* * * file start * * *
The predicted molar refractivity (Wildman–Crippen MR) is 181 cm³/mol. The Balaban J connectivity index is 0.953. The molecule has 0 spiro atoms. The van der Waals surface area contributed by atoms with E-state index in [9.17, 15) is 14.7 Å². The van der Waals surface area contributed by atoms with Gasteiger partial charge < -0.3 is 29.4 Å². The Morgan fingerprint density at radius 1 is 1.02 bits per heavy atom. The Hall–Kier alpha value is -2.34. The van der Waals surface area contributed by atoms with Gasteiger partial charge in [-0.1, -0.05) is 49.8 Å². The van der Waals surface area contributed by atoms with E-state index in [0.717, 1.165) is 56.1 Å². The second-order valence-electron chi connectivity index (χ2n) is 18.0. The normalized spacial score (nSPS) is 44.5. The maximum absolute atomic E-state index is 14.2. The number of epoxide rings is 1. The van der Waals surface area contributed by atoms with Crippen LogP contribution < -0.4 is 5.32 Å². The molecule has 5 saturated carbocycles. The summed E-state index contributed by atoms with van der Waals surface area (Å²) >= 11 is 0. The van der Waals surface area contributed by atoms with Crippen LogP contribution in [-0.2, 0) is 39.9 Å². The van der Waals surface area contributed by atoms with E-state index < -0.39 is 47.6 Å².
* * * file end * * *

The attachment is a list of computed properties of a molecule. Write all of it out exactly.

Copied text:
The predicted molar refractivity (Wildman–Crippen MR) is 181 cm³/mol. The Balaban J connectivity index is 0.953. The molecule has 0 spiro atoms. The van der Waals surface area contributed by atoms with E-state index in [9.17, 15) is 14.7 Å². The van der Waals surface area contributed by atoms with Gasteiger partial charge < -0.3 is 29.4 Å². The Morgan fingerprint density at radius 1 is 1.02 bits per heavy atom. The Hall–Kier alpha value is -2.34. The van der Waals surface area contributed by atoms with Gasteiger partial charge in [-0.1, -0.05) is 49.8 Å². The van der Waals surface area contributed by atoms with E-state index in [0.717, 1.165) is 56.1 Å². The second-order valence-electron chi connectivity index (χ2n) is 18.0. The normalized spacial score (nSPS) is 44.5. The maximum absolute atomic E-state index is 14.2. The number of epoxide rings is 1. The van der Waals surface area contributed by atoms with Crippen LogP contribution < -0.4 is 5.32 Å². The molecule has 5 saturated carbocycles. The summed E-state index contributed by atoms with van der Waals surface area (Å²) >= 11 is 0. The van der Waals surface area contributed by atoms with Crippen LogP contribution in [-0.2, 0) is 39.9 Å². The van der Waals surface area contributed by atoms with E-state index < -0.39 is 47.6 Å².